By Jen McGrgeor
Bold and devastatingly sensual, Remember Me is a collaboration between Italian company Sineglossa and the Grotowski Institute. Taking its cue from Purcell’s Dido and Aeneas, this show imagines what might have happened to the parted lovers – not in terms of new events, but in terms of emotion and memory.
While the opera focuses on Dido’s pain and suicide after Aeneas chooses duty over love and leaves her, Remember Me portrays him burning up with longing and guilt. The only words used are hers, an excerpt from her famous aria in which she says “remember me, but ah, forget my fate”, but the voice singing them is male and Purcell’s baroque delicacy is replaced by a raw, sometime unmusical rock sound. It’s frequently not pretty, but it’s not meant to be. Instead, it is agonisingly effective.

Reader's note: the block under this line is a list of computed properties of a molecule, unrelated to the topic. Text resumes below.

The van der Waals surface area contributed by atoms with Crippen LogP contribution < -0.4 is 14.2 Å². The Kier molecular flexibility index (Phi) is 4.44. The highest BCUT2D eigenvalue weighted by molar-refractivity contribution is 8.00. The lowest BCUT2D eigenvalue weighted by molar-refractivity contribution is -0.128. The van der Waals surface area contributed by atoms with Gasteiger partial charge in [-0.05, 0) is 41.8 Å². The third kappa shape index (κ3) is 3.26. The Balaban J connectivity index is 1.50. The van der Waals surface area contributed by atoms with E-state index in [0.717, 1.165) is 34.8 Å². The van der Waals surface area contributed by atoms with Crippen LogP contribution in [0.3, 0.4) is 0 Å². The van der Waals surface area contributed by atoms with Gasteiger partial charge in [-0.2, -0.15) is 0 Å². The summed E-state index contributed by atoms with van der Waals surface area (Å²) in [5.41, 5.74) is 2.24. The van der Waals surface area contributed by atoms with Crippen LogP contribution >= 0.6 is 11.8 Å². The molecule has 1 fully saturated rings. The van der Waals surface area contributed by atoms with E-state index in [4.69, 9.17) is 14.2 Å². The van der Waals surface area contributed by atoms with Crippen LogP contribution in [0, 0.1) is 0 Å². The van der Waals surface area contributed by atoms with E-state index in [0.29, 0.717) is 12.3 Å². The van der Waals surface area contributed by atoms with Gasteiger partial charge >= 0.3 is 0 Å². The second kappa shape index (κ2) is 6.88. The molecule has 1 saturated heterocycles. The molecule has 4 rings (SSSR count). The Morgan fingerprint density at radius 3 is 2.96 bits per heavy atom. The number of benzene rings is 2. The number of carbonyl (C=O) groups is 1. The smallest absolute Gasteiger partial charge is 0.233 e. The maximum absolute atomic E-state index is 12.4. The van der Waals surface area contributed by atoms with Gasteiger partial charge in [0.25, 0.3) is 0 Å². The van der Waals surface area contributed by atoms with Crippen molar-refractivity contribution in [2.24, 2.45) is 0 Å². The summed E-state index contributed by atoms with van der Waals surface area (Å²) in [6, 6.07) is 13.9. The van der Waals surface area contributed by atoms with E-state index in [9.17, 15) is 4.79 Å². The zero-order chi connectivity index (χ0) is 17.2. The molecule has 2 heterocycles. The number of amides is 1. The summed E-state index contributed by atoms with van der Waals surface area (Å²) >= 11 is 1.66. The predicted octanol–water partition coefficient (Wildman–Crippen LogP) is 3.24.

The set is very simple, using only lights, mirrors and pitch darkness, but everything is brilliantly used. In the near-darkness of the characters’ memories we catch glimpses of their bodies, separate at first, then later with the reflections laid over each other so that the two lovers are combined into one strange, contorted, tortured figure.
Keeping this show at just 25 minutes was a bold choice, but it really pays off. It’s a perfect length to allow it to do everything it sets out to do. The story is complete, the experience is enough. To extend it to fill the standard hour-long time slot would do it harm.
If it’s not there already, put this show straight to the top of your must-see list. You won’t be disappointed.